SANE Provides practical help, emotional support and specialist information for people aged 16 and over with mental health problems, their family, friends and carers. Tel: 0300 304 7000

Supportline Confidential telephone helpline offering emotional support to any individual on any issue.
Tel: 01708 765200

Beat Provides helplines, self-help groups and online support to anyone affected by eating disorders.
Helpline: 0808 801 0677 (Tel)
Youthline: 0808 801 0711 (Tel)
Studentline: 0808 801 0811 (Tel)

The Samaritans The Samaritans provide a confidential service for people in despair and who feel suicidal.
Tel: 116 123

NSPCC Provides helplines and information on child abuse, child protection and safeguarding children.
Tel: 0808 800 5000

YoungMinds has a Parent Helpline that offers free confidential telephone and email support to any adult worried about the wellbeing of a child or young person. Tel: 0808 802 5544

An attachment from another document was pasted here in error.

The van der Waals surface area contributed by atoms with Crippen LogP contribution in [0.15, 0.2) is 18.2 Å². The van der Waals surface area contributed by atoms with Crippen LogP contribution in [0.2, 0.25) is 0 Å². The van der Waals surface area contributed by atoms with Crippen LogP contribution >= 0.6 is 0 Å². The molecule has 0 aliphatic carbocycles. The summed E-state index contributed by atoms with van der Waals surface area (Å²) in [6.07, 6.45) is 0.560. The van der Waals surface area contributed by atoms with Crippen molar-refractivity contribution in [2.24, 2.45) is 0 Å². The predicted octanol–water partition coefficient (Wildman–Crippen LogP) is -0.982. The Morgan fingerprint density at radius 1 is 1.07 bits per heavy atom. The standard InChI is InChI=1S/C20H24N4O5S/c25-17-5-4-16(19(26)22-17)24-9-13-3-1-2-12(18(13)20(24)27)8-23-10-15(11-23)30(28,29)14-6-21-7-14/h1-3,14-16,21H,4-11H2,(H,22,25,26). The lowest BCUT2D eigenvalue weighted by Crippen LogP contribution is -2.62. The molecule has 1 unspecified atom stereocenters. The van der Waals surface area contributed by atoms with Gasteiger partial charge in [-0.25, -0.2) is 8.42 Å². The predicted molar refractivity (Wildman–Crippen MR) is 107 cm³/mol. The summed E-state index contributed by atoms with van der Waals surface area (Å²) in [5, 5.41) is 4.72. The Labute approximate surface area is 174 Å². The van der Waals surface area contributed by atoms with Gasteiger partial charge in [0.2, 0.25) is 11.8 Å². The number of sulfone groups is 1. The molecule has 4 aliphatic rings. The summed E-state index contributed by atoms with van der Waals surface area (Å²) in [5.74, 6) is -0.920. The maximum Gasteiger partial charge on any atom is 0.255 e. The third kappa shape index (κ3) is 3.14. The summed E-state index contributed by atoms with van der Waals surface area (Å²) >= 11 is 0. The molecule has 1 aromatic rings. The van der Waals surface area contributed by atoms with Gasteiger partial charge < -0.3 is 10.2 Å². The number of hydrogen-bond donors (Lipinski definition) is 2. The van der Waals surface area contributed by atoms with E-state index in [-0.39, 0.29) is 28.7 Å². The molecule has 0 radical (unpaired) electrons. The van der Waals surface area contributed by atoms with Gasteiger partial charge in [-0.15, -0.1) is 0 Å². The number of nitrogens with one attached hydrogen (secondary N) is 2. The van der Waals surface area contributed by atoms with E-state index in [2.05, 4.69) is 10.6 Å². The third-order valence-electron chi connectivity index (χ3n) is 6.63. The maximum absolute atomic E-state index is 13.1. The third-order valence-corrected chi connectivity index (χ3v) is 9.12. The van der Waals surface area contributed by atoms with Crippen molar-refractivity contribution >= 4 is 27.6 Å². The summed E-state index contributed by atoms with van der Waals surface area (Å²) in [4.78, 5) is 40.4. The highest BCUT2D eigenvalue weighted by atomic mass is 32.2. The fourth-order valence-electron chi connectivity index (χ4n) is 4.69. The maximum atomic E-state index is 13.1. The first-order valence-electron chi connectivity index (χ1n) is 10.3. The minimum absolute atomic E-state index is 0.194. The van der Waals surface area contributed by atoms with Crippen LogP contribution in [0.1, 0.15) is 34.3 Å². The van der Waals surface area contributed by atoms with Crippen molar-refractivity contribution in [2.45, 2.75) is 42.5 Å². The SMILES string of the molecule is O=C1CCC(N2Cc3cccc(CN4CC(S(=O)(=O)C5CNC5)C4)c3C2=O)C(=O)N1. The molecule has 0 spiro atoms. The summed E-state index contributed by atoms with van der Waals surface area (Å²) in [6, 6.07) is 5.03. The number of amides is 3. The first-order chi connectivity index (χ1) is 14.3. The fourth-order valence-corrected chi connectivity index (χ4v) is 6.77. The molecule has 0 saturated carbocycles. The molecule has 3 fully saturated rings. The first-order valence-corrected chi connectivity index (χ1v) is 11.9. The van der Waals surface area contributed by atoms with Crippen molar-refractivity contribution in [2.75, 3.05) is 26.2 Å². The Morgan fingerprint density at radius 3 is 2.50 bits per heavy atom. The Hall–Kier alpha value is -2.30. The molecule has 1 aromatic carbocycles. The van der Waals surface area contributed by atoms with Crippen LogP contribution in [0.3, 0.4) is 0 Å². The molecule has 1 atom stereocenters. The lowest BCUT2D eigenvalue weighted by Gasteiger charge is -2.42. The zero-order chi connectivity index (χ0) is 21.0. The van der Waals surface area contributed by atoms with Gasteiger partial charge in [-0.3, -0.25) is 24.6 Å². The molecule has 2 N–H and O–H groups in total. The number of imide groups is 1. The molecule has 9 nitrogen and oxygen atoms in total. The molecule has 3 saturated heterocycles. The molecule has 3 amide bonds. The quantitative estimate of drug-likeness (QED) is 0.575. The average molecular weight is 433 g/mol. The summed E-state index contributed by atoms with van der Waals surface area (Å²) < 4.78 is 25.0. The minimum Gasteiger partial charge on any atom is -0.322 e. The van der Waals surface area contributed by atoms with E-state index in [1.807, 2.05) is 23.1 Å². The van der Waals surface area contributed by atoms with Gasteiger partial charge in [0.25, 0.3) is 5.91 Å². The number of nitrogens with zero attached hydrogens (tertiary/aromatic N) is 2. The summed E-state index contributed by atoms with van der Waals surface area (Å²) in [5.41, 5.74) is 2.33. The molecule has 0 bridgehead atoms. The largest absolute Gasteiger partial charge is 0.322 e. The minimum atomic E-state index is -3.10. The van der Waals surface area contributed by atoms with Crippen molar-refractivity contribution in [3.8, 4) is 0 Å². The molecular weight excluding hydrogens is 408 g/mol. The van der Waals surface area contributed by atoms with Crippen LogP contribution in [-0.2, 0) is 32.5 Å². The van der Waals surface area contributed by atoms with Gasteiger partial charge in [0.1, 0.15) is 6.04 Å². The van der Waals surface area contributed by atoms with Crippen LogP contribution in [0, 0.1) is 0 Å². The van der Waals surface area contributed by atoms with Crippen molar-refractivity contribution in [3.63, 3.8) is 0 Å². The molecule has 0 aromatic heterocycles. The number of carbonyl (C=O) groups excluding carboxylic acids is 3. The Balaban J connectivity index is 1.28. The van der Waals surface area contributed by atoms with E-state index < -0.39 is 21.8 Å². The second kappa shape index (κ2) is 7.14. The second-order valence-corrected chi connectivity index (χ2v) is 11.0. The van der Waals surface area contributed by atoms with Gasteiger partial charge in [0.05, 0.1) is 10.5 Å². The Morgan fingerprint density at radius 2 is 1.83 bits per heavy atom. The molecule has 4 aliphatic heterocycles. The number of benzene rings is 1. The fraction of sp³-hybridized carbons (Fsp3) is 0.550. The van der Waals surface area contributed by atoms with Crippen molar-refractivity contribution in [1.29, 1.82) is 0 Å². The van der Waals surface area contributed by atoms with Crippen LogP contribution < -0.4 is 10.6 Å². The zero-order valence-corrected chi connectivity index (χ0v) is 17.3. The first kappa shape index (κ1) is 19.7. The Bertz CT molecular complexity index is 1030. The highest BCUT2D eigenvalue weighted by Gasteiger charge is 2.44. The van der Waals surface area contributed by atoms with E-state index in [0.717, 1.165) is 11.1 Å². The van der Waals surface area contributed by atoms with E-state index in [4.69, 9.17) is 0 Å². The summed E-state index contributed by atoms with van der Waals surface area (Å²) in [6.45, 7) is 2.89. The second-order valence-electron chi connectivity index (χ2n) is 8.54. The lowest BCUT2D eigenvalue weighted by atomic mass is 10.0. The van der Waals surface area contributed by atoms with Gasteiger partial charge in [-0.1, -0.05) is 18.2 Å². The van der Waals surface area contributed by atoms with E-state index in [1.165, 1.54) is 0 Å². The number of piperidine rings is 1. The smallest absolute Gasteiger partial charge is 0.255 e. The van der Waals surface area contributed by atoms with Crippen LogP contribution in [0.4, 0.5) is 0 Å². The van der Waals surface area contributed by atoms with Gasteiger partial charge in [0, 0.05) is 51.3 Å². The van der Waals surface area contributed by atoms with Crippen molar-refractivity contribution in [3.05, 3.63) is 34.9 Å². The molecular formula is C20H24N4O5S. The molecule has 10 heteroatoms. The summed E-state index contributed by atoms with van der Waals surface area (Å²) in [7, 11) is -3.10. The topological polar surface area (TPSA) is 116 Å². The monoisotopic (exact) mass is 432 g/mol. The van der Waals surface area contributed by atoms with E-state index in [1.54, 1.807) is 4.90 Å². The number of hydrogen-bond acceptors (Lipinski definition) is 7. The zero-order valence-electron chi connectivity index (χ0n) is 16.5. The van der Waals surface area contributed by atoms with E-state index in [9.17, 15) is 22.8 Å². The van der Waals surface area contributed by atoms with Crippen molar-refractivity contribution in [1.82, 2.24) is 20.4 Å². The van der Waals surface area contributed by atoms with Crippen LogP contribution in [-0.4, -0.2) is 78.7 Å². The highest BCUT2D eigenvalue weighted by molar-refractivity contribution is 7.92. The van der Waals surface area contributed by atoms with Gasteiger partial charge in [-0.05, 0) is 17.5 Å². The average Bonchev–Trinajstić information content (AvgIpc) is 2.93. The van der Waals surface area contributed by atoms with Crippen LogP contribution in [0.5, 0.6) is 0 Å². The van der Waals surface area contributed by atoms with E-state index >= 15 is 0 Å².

Youth Wellbeing Directory Helps you find support for mental health and wellbeing of young people up to age 25 across the UK. Free resource about mental health and addiction issues. It has advice and documents on issues including depression, anxiety, self-harm, bipolar, eating disorders and coping.

Helplines partnership Provides a comprehensive list of mental health helplines in the UK.

Mental Health Foundation This website offers a wide range of information about mental health issues.

Health Talk Online Aims to provide balanced information about the experience of everyday life with a range of health conditions and issues, what to expect both physically and mentally, overcoming practical difficulties, making decisions about treatment and talking to health professionals.

YouthinMind is an online resource for information about mental health and offers brief assessments. It also provides links to other useful books, websites and services.